Ask other crew

You’re new to yachting, so it can be difficult to know where to turn to find things out if you don’t know anyone yet. But yacht crew are a friendly bunch, and you’ll often find that a casual question about a yacht when chatting at a bar will often bring you some useful information. Don’t make any assumptions, or add anything negative from your opinion- you don’t know whether the person you’re talking to knows someone onboard!

Tips: Never say ‘I’ve heard that X yacht is terrible to work for, do you know if that’s true? Lead with something very general, like ‘Have you ever worked on X yacht? Or have you heard anything much about X, I’m up for an interview’. You definitely don’t want to be seen as a gossip, so minimise your questioning to a few people who have been in the industry a while and seem like they can be trusted to give you good advice. The more you network, the more you’ll learn.

Request an onboard interview

Aim for an interview onboard the yacht if possible, rather than in a crew agency or café. Being on the yacht gives you an important window into the crew dynamic­-are they happy and welcoming? How do the crew interact with the HODs, is the relationship more formal or casual? The atmosphere of a yacht is a huge indicator of what it’s like to work onboard, so go for an onboard interview if you can- even if you have to travel a way to get there.

Go with your gut instinct

You mention that you want to find out if you should be wary or not, which indicates to me that something in the interview process made you a bit cautious and wanting more information. Find out what you can about the yacht through all the ways mentioned above, but ultimately you have to trust your own instinct. Did you come away from the interview feeling excited, or uneasy?

Some warning signs to look out for

If the yacht is hiring numerous crew at once, this could potentially be a sign that things aren’t going well onboard, if they have had a big crew change. Having said that this is not always the case – it could be a new yacht or it could have a new owner and many of the crew could have gone with the old owner to a new yacht, so again you can ask discretely about the reason for the position becoming vacant and that should put you in the picture. Same goes if the majority of crew haven’t been onboard for long (with obvious exceptions like new boats/new owners/new captains.) Yachts with high turnover generally have some serious problems that can make them unpleasant to work onboard. If you find a yacht with a good proportion of the crew being on board for over 2 years, you’re probably onto a well-run boat.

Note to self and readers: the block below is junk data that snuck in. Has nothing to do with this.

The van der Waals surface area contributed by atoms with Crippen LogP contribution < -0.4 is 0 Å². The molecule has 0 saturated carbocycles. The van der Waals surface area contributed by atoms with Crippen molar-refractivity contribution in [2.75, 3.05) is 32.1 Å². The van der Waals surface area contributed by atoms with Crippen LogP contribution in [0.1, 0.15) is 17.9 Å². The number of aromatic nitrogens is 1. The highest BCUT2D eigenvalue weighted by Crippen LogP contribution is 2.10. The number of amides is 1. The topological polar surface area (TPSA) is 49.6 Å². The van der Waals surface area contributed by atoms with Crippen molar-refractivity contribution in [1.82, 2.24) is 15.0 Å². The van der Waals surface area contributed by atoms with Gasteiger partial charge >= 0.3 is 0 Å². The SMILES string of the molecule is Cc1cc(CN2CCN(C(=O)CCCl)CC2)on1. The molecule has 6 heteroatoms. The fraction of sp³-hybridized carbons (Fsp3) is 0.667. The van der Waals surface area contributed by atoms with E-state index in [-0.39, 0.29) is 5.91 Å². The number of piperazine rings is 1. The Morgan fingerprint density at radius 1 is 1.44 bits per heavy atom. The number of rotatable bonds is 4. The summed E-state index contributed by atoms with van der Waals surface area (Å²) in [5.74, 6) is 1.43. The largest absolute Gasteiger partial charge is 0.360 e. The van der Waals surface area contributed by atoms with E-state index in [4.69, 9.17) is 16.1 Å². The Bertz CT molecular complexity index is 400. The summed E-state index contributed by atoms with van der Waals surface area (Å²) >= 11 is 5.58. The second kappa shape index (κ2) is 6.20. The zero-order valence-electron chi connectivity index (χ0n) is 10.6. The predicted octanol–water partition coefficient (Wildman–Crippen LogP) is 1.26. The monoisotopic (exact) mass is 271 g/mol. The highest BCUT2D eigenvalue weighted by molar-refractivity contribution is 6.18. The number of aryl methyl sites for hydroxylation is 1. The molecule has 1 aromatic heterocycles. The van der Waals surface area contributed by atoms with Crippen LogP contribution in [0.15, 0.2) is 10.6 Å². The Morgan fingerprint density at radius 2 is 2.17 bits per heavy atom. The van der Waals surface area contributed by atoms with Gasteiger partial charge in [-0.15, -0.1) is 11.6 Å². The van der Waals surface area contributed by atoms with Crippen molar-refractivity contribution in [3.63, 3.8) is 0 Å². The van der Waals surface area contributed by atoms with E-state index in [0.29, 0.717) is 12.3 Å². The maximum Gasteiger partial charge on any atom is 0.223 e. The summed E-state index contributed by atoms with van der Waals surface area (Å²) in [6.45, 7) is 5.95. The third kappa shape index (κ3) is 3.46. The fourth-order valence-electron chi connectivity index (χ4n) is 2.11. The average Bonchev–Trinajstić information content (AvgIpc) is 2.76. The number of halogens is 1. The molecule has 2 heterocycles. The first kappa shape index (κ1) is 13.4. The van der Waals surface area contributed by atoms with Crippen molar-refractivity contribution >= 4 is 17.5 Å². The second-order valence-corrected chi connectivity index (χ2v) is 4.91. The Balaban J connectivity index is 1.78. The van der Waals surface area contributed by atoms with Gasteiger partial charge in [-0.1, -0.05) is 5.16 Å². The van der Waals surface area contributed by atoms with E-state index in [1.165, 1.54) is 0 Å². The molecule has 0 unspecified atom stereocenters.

If the captain and or crew agent are evasive about the crew and culture, this can be a sign that crew life isn’t particularly harmonious. To a lesser extent- if a captain is unwilling to share any general information about what it’s like to work for the owner, this can be an indication the owners are tough to work for.

Also, a word of warning to the new: If a captain says ‘the boss can be demanding’, that is yachting code for ‘the boss is VERY demanding’ (AKA a total nightmare). This is an industry where guests are demanding as a general rule, so if the captain feels the need to point it out, then you can be sure the boss is going to be more than a little bit difficult. However, that’s not to say you shouldn’t take the job, just that you’ll need to be prepared to do your very best in potentially difficult circumstances! Strangely, sometimes yachts with difficult owners have really strongly bonded crew because they have all had to pull together to survive!

Unfortunately, there’s no sure way of knowing what a boat is like until you start working on it. Your best bet is to do as much research as you can, ask around delicately, ask good questions in the interview…and go with your gut instinct!

Do you have any other suggestions for finding out a yacht’s reputation prior to taking a job? If so please add your comments below!